Raphael’s True Cause of Death Revealed
Scientists have dispelled the myth that Renaissance painter Raphael, noted by historians as having had many trysts, died of the sexually transmitted disease syphilis. A new study conducted at the University of Milan Bicocca has concluded that the artist likely died instead from a pulmonary disease similar to pneumonia. Raphael’s physicians subjected him to bloodletting, a process wherein blood is drawn from a patient to rid the body of disease. As physicians of that period did not typically practice bloodletting for lung ailments, it is suspected that Raphael’s doctors failed to properly diagnose his symptoms. Moreover, it has been determined that rather than aiding in his recovery, the bloodletting likely contributed to and quickened his death. Raphael died in 1520 in Rome at the age of 37.

Selfie Menace Continues
Security camera footage has confirmed that an Austrian tourist broke two toes off of a sculpture by famed neoclassical sculptor Antonio Canova. The damage occurred at the Gipsoteca Museum in Possagno, when the tourist sat on a sculpture of Paolina (Pauline) Bonaparte, Napoleon’s sister, to take a selfie. The perpetrator surrendered to authorities. The work damaged was an original plaster cast model dating back to 1804, the marble version of which is kept at the Galleria Borghese in Rome. Artnet previously assembled a round-up of tragic cases of art being damaged by tourists angling for better selfies.

Building Decorated by Picasso Demolished, Triggering Protests
Despite ongoing protests, the Norwegian government has begun tearing down the Y-block office building in Oslo, part of its governmental headquarters in the city damaged in the 2011 terrorist attack by Anders Breivik, who detonated a car bomb. Prior to any demolition of the Y-block building, Picasso’s The Fishermen, a sand-blasted 250-ton section of the building’s facade, and The Seagull, a 60-ton floor-to-ceiling drawing in the building’s lobby, were removed and relocated. Opponents of the demolition argue that the Y-block building’s brutalist architecture should be preserved, and that Picasso’s works and the building “belong together.” They also argue that the demolition is, in essence, a symbolic completion of what Breivik wanted, to erase the symbols of democracy. Construction of the new governmental headquarters is expected to be completed in 2025.

Ancient Greek Architecture Likely Catered to the Handicapped
New research conducted at California State University suggests that the stone ramps featured on many ancient Greek temples were primarily built to accommodate the disabled and mobility impaired. While these ramps may have served other purposes, such as enabling transportation of materials, they were featured most prominently in quantity and size at temples dedicated to Asclepius, the Greek god of healing. As these sites drew in many visitors with disabilities, illnesses and ailments, who would have had difficulty navigating stairs, it is now thought that the ramps were specifically crafted to assist these guests.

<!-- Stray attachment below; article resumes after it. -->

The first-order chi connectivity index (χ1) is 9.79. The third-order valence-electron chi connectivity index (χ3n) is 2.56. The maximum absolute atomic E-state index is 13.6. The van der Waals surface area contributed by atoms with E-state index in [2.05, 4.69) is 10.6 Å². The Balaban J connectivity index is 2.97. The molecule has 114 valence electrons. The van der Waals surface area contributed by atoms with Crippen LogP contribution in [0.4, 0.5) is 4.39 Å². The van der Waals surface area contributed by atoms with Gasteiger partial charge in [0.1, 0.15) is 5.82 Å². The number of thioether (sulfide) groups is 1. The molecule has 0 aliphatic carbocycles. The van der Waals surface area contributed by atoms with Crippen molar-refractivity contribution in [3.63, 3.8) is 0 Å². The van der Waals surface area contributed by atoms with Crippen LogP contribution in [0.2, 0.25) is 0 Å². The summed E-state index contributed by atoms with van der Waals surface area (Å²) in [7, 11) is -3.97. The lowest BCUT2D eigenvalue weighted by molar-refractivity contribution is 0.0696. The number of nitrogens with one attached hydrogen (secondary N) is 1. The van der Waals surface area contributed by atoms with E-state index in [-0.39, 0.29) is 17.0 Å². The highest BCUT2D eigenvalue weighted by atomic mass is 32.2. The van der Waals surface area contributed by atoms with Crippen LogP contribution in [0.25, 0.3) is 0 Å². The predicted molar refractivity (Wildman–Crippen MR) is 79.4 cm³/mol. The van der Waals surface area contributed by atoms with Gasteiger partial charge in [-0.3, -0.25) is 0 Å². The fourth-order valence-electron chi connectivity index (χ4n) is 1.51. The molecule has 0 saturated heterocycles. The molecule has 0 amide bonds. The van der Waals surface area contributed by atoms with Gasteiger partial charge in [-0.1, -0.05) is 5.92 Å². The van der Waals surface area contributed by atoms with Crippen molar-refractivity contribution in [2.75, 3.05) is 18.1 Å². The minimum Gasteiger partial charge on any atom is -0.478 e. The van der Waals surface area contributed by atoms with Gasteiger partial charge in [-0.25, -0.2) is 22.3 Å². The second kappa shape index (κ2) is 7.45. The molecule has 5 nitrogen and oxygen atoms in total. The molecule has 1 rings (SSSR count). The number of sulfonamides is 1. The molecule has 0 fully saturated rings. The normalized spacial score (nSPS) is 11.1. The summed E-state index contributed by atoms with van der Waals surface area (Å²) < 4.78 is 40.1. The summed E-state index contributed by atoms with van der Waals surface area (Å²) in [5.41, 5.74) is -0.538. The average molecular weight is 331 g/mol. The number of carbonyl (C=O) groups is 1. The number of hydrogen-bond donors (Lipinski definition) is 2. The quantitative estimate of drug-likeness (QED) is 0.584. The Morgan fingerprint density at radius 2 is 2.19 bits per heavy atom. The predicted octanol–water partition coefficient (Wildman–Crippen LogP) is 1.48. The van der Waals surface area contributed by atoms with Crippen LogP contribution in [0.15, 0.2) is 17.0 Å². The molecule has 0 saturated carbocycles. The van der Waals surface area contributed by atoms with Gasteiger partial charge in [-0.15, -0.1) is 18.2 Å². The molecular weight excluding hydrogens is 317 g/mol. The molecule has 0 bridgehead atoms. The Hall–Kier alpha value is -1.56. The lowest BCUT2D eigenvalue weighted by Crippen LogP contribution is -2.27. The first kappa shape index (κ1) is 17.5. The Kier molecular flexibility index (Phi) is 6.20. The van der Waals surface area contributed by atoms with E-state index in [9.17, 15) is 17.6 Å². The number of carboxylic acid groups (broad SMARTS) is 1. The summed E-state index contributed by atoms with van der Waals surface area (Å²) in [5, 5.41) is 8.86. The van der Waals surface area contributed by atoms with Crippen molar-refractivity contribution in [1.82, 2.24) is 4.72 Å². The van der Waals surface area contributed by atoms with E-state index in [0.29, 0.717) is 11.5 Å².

Croatian Museums and Historic Sites Can’t Catch a Break
After the coronavirus forced churches, galleries and museums throughout Croatia to close, in March 2020, a 5.3 magnitude earthquake rocked the country, damaging its largest Gothic-style cathedral and many other landmarks, including the Archaeological Museum in Zagreb. The strongest earthquake recorded in the country in almost 150 years made many buildings structurally unsound, and museum owners began storing works in their facility basements. On July 24, 2020, that was no longer an option when a severe storm hit Zagreb, leading to massive flooding. As water surged into their basements, The Archaeological Museum and Museum of Decorative Arts, among others, struggled to protect their collections. The full extent of the damage from the storm is not yet known, but expected to be significant.

Restoration Plans for Notre Dame by Traditional Methods Finalized
After discussing the issue for more than a year, the decision was made to reconstruct the roof and spires of the renowned Notre-Dame de Paris cathedral to resemble their appearance prior to the April 2019 fire. Despite calls from French President Emmanuel Macron to rebuild these features in a contemporary style, they will be constructed using the original material and traditional methods to the extent possible. In addition to the roof and spires, the vault will need to be repaired and three of the cathedral’s gables will have to be dismantled and rebuilt. After this work is completed, the building’s statues, which fortunately were removed just days prior to the fire, will be returned. The reconstruction of Notre Dame is scheduled to be completed in 2024.